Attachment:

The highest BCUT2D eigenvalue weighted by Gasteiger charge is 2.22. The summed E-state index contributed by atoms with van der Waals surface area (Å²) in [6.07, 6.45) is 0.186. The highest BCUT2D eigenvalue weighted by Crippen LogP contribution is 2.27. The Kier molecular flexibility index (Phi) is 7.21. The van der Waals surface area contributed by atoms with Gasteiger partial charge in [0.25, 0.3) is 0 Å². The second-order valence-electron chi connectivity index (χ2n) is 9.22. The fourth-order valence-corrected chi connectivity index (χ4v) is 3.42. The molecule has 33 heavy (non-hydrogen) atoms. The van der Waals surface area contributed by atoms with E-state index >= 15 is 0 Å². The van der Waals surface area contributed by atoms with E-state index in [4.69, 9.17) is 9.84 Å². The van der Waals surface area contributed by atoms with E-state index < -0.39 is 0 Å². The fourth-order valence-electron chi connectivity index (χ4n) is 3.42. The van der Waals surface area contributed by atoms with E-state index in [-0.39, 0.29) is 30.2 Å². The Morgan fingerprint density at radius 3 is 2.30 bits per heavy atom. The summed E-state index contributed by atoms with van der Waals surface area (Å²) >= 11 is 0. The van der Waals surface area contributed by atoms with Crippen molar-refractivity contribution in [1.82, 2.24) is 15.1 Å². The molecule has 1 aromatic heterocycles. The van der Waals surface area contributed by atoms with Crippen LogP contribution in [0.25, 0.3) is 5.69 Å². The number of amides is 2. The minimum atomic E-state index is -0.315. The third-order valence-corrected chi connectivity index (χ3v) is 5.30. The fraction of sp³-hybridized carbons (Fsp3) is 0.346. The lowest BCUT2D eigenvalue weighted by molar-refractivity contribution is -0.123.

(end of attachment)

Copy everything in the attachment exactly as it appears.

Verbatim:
The highest BCUT2D eigenvalue weighted by Gasteiger charge is 2.22. The summed E-state index contributed by atoms with van der Waals surface area (Å²) in [6.07, 6.45) is 0.186. The highest BCUT2D eigenvalue weighted by Crippen LogP contribution is 2.27. The Kier molecular flexibility index (Phi) is 7.21. The van der Waals surface area contributed by atoms with Gasteiger partial charge in [0.25, 0.3) is 0 Å². The second-order valence-electron chi connectivity index (χ2n) is 9.22. The fourth-order valence-corrected chi connectivity index (χ4v) is 3.42. The molecule has 33 heavy (non-hydrogen) atoms. The van der Waals surface area contributed by atoms with E-state index >= 15 is 0 Å². The van der Waals surface area contributed by atoms with E-state index in [4.69, 9.17) is 9.84 Å². The van der Waals surface area contributed by atoms with E-state index < -0.39 is 0 Å². The fourth-order valence-electron chi connectivity index (χ4n) is 3.42. The van der Waals surface area contributed by atoms with E-state index in [-0.39, 0.29) is 30.2 Å². The Morgan fingerprint density at radius 3 is 2.30 bits per heavy atom. The summed E-state index contributed by atoms with van der Waals surface area (Å²) >= 11 is 0. The van der Waals surface area contributed by atoms with Crippen molar-refractivity contribution in [1.82, 2.24) is 15.1 Å². The molecule has 1 aromatic heterocycles. The van der Waals surface area contributed by atoms with Crippen LogP contribution in [0.25, 0.3) is 5.69 Å². The number of amides is 2. The minimum atomic E-state index is -0.315. The third-order valence-corrected chi connectivity index (χ3v) is 5.30. The fraction of sp³-hybridized carbons (Fsp3) is 0.346. The lowest BCUT2D eigenvalue weighted by molar-refractivity contribution is -0.123.